<< 1962 1968 1969 >>
June 26, 1968
The Federal Communications Commission (FCC) hands down The Carterphone Decision, which opens up the Bell Telephone network to equipment manufactured and approved from other groups besides Bell Telephone. This decision allows devices such as modems, manufactured by third party companies, to be connected to the telephone network in the 1970's.

On June 26th a landmark decision in telecom history as the Carterphone 
Decision is rendered by the FCC. Under this decision, the FCC struck down 
existing interstate telephone tariffs prohibiting attachment of connection 
to the public telephone system of any equipment or device that was not 
supplied by the telephone companies (Bell System). The suit, which began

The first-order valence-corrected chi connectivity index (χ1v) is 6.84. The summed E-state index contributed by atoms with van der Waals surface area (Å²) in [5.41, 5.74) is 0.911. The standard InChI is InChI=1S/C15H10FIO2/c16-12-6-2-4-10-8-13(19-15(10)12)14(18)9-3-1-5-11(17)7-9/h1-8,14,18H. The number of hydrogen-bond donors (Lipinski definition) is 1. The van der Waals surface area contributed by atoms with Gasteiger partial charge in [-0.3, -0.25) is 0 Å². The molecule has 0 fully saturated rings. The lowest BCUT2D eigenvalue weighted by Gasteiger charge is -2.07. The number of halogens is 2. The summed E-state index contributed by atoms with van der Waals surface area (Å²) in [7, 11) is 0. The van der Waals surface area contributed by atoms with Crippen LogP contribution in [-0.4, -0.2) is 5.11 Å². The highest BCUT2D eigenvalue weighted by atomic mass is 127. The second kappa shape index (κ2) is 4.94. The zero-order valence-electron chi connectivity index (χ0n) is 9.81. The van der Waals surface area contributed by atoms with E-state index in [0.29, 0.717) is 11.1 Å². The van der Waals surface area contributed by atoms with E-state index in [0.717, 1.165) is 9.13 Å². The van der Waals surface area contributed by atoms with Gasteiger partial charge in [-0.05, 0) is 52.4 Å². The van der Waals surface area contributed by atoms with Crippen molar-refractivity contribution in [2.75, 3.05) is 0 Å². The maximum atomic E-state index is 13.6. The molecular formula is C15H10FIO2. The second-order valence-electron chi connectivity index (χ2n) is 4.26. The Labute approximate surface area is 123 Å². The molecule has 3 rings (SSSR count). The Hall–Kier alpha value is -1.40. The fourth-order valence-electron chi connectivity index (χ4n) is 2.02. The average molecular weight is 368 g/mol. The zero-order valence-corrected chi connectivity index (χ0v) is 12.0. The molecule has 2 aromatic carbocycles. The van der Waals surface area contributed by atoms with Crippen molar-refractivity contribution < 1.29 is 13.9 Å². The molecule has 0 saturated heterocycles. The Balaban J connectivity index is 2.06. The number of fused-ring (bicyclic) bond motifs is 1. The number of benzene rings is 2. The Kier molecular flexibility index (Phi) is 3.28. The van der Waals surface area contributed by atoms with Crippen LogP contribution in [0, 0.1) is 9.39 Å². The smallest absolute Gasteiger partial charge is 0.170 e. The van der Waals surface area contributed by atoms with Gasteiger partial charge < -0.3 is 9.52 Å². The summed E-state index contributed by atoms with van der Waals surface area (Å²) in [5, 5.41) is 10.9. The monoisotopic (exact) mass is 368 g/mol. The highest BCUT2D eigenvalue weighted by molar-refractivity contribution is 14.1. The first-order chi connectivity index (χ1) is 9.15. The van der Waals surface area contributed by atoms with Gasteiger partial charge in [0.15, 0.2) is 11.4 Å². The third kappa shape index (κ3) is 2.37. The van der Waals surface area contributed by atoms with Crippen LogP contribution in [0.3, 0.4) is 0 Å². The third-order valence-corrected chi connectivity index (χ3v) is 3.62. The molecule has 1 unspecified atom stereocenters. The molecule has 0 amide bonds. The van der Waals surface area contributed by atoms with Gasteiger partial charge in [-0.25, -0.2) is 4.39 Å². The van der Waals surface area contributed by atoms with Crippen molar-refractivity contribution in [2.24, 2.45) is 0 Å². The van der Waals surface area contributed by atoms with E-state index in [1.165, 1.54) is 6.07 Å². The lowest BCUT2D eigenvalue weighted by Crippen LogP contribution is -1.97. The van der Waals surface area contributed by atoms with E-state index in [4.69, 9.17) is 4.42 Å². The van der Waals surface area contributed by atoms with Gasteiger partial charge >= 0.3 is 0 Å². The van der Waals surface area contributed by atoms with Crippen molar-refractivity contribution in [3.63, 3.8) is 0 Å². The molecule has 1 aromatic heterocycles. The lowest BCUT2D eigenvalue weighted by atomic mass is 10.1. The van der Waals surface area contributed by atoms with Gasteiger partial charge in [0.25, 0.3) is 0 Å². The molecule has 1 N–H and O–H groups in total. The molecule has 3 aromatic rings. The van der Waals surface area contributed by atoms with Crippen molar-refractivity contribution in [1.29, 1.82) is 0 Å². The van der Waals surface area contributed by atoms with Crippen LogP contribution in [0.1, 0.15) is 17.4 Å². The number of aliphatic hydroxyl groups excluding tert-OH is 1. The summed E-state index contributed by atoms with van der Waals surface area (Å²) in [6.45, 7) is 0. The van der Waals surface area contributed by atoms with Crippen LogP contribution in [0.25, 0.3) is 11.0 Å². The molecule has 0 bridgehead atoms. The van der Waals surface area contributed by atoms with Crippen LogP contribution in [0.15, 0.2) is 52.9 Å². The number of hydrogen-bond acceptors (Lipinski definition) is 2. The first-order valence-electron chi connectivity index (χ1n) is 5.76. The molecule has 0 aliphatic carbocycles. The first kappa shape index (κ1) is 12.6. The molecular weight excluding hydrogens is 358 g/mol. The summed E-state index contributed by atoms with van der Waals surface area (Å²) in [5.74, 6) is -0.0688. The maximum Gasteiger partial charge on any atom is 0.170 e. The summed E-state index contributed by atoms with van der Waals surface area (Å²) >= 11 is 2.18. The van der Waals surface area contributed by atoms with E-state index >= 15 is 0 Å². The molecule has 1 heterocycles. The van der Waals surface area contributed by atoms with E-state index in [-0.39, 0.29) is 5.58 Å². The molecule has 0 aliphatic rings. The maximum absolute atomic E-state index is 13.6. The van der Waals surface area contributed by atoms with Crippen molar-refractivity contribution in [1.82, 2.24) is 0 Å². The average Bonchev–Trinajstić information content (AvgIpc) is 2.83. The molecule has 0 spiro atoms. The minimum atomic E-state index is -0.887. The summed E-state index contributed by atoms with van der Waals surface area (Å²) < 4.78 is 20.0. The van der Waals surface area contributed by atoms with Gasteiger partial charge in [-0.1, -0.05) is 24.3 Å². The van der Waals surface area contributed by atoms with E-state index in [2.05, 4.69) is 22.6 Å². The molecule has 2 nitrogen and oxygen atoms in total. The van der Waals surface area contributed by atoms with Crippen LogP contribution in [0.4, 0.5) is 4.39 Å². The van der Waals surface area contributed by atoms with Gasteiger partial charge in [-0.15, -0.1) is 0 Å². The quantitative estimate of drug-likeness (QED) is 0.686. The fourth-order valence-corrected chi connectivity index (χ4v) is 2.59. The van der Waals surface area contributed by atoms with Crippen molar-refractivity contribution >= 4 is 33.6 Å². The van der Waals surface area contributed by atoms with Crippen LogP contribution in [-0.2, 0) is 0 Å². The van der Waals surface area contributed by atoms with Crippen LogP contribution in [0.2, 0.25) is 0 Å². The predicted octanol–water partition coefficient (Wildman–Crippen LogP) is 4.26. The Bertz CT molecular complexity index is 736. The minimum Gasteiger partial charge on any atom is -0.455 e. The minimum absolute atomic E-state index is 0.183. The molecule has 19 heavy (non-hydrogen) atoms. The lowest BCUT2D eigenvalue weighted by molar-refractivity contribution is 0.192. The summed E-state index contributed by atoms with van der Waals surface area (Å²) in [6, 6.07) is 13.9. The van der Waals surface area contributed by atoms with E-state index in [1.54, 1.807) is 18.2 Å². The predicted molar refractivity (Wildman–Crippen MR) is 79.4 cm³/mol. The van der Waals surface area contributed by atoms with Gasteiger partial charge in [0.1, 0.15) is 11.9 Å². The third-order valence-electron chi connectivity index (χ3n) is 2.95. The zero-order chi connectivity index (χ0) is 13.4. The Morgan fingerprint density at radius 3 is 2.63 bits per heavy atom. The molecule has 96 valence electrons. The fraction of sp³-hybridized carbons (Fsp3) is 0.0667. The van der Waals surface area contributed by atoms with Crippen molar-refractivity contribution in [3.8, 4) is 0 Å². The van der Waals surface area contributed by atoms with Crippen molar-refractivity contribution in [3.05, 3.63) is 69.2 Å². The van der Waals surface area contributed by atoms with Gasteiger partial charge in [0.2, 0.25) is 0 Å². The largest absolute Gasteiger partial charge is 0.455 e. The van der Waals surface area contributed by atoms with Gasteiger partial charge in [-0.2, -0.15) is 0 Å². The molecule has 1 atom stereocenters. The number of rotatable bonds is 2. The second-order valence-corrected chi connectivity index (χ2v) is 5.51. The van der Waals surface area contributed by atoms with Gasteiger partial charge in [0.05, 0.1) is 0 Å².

October 28, 1966 centered on the desire of Carter Electronics of Dallas to 
interconnect private mobile radio systems with the nationwide exchange and 
message toll telephone network. The Carterphone Decision created the 
interconnect industry and allowed manufacturers other than Western Electric 
to sell their telephone devices to business nationwide. The telephone 
companies still managed a minor victory by convincing the FCC that Bell 
System manufactured "interface devices" had to be placed between any 
non-telephone company equipment and the public telephone system. These 
interface devices were struck down in 1978 when the FCC determined that 
any equipment manufactured to FCC regulations could connect to the public 
network via industry standard network termination devices (RJ11C, RJ21X, 
etc.) In the mid-1980's the former Bell System companies were successfully 
sued for the fees paid by customers for these interface devices (which were 
determined to be unnecessary) during the ten year period from 1968 to 1978.

Source http://www.webbconsult.com/1960.html

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